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Asian Journal of Research in Animal and Veterinary Sciences, XXXX,Vol.: 1, Issue.: 4

Case Report

Histopathological Finding in Urea Toxicity in Cattle

 

Manal, H. Salih1, Ishraga, G. Ibrahim2*, M. O. Halima1, Amna Khalfalla3 and E. A. Muna4

1Central Veterinary Research Laboratory, Department of Pathology, Animal Resources Research Corporation, Alamarat, Khartoum, Sudan.

2Central Veterinary Research Laboratory, Department of Pharmacology and Toxicology, Animal Resources Research Corporation, Alamarat, Khartoum, Sudan.

3Department of Pharmacology and Toxicology, Faculty of Veterinary Medicine, University of Khartoum, Khartoum, Sudan.

4Central Veterinary Research Laboratory, Department of Bacteriology, Animal Resources Research Corporation, Alamarat, Khartoum, Sudan.

Article Information

Editor(s):

(1) Dr. Jean-Marie Exbrayat, Professor, Reproduction and Comparative Development, University of Lyon, General Biology, Catholic University of Lyon, Ecole Pratique des Hautes Etudes, France.

Reviewers:

(1) Musa Zakariah, University of Maiduguri, Nigeria.

(2) Sunday Akau Hena, University of Jos, Nigeria.

Complete Peer review History: http://www.sciencedomain.org/review-history/25482

Abstracts

Aim:  the aim of this paper was to investigate the histopathological changes in the liver, kidney and lung during urea toxicity in cattle.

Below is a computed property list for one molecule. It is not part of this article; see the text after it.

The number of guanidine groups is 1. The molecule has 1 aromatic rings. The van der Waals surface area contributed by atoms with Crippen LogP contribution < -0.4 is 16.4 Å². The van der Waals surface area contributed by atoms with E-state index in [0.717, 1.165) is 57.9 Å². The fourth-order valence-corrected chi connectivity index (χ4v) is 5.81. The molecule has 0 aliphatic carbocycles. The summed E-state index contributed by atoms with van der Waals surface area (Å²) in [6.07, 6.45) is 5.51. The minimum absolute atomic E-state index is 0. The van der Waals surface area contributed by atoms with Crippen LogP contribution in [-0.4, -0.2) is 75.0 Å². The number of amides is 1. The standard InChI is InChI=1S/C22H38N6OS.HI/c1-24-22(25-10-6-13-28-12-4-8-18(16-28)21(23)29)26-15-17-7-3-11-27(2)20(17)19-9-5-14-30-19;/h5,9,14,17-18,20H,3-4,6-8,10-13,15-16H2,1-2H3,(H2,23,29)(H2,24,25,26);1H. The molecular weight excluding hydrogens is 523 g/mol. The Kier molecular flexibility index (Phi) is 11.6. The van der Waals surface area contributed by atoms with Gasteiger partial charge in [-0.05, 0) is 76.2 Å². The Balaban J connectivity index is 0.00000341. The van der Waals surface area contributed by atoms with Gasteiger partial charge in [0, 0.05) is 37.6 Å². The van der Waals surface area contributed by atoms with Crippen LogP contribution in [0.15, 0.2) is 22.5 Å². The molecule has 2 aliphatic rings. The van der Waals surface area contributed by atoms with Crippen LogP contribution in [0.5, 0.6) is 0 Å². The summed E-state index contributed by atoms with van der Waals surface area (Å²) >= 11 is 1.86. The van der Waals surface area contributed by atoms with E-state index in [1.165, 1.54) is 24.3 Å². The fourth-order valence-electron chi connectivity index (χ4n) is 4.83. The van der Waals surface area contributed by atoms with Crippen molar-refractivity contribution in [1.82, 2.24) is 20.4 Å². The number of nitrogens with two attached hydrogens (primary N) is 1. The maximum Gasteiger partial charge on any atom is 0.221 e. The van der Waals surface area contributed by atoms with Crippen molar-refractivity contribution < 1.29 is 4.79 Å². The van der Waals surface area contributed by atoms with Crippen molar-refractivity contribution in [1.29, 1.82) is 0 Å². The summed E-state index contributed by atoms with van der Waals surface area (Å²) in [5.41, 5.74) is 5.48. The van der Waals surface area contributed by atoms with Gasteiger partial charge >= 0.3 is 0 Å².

Place and Duration of Study: In September 2015, Alslait South Dairy Farm, Khartoum, Sudan reported sudden death of some cattle occurred after fed wet concentrated feed prepared from molasses and urea.

Methodology: Clinical history and clinical signs were recorded. Among 12 cattle of affected shed, 9 (male=2, female =7) cattle showed clinical sign and within 2-3 hours of onset of clinical sign 7cattle were dead. Postmortem examination was done and liver, kidney, lung and feed samples were collected and sent for laboratory analysis.

Result: Results revealed that the male were less prone to be affected (16.7%) with no case fatality (0%) in comparison to highly affected female (50.7%) with very high case fatality (77.7%). On postmortem examination, congested liver and kidney, gastroenteritis with hemorrhagic intestine, edema of lung were observed. Histopathological results revealed necrosis of hepatic cells and renal proximal tubules with dissociation of hepatic cord and infiltration of inflammatory cells in the kidney, congestion of the pulmonary alveolar capillaries, bronchial haemorrhage and emphysema and interstitial pneumonia.

Toxicological testing was done on the supplied feed samples and non-protein nitrogen was calculated as 28.18%.

Conclusion: in Sudan, urea is used in urea molasses straw preparation as an effective and inexpensive source of non-protein nitrogen (NPN) in feed supplements in the ruminant. Cautions might be taken as urea poisoning may occur in ruminants when incorrect dose or feeds are inappropriately mixed with urea. The onset of the clinical picture may start in a matter of minutes to hours after consumption of urea and in most cases it is acute and can cause heavy mortality.

Keywords :

Urea toxicity; cattle; histopathological finding.

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